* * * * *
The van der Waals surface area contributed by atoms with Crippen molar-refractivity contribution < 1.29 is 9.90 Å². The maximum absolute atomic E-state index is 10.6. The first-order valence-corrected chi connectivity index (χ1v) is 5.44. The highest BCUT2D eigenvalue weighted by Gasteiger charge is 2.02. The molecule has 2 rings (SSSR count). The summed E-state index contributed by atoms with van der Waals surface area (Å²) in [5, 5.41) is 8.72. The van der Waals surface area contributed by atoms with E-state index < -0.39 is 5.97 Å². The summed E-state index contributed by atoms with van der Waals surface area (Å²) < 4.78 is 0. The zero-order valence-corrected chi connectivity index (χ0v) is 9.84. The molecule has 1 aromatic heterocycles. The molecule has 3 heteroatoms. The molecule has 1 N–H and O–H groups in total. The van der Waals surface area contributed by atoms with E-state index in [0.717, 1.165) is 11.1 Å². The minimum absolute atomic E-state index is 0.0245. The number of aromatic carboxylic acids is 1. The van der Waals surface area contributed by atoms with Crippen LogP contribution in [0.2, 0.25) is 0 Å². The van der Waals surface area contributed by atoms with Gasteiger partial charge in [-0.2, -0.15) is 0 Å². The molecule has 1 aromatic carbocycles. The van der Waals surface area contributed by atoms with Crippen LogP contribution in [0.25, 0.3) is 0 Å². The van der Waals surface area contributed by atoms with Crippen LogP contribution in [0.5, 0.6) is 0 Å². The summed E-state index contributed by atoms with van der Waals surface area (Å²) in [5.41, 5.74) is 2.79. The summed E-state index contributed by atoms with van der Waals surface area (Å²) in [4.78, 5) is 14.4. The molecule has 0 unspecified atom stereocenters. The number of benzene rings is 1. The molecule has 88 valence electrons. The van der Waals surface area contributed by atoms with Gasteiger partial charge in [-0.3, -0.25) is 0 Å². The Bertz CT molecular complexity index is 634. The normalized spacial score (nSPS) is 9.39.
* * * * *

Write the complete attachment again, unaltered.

The van der Waals surface area contributed by atoms with Crippen molar-refractivity contribution < 1.29 is 9.90 Å². The maximum absolute atomic E-state index is 10.6. The first-order valence-corrected chi connectivity index (χ1v) is 5.44. The highest BCUT2D eigenvalue weighted by Gasteiger charge is 2.02. The molecule has 2 rings (SSSR count). The summed E-state index contributed by atoms with van der Waals surface area (Å²) in [5, 5.41) is 8.72. The van der Waals surface area contributed by atoms with E-state index < -0.39 is 5.97 Å². The summed E-state index contributed by atoms with van der Waals surface area (Å²) < 4.78 is 0. The zero-order valence-corrected chi connectivity index (χ0v) is 9.84. The molecule has 1 aromatic heterocycles. The molecule has 3 heteroatoms. The molecule has 1 N–H and O–H groups in total. The van der Waals surface area contributed by atoms with E-state index in [0.717, 1.165) is 11.1 Å². The minimum absolute atomic E-state index is 0.0245. The number of aromatic carboxylic acids is 1. The van der Waals surface area contributed by atoms with Crippen LogP contribution in [0.2, 0.25) is 0 Å². The van der Waals surface area contributed by atoms with Gasteiger partial charge in [-0.2, -0.15) is 0 Å². The molecule has 1 aromatic carbocycles. The van der Waals surface area contributed by atoms with Crippen LogP contribution in [0.25, 0.3) is 0 Å². The van der Waals surface area contributed by atoms with Crippen LogP contribution in [0.5, 0.6) is 0 Å². The summed E-state index contributed by atoms with van der Waals surface area (Å²) in [5.41, 5.74) is 2.79. The summed E-state index contributed by atoms with van der Waals surface area (Å²) in [4.78, 5) is 14.4. The molecule has 0 unspecified atom stereocenters. The number of benzene rings is 1. The molecule has 88 valence electrons. The van der Waals surface area contributed by atoms with Gasteiger partial charge in [-0.3, -0.25) is 0 Å². The Bertz CT molecular complexity index is 634. The normalized spacial score (nSPS) is 9.39.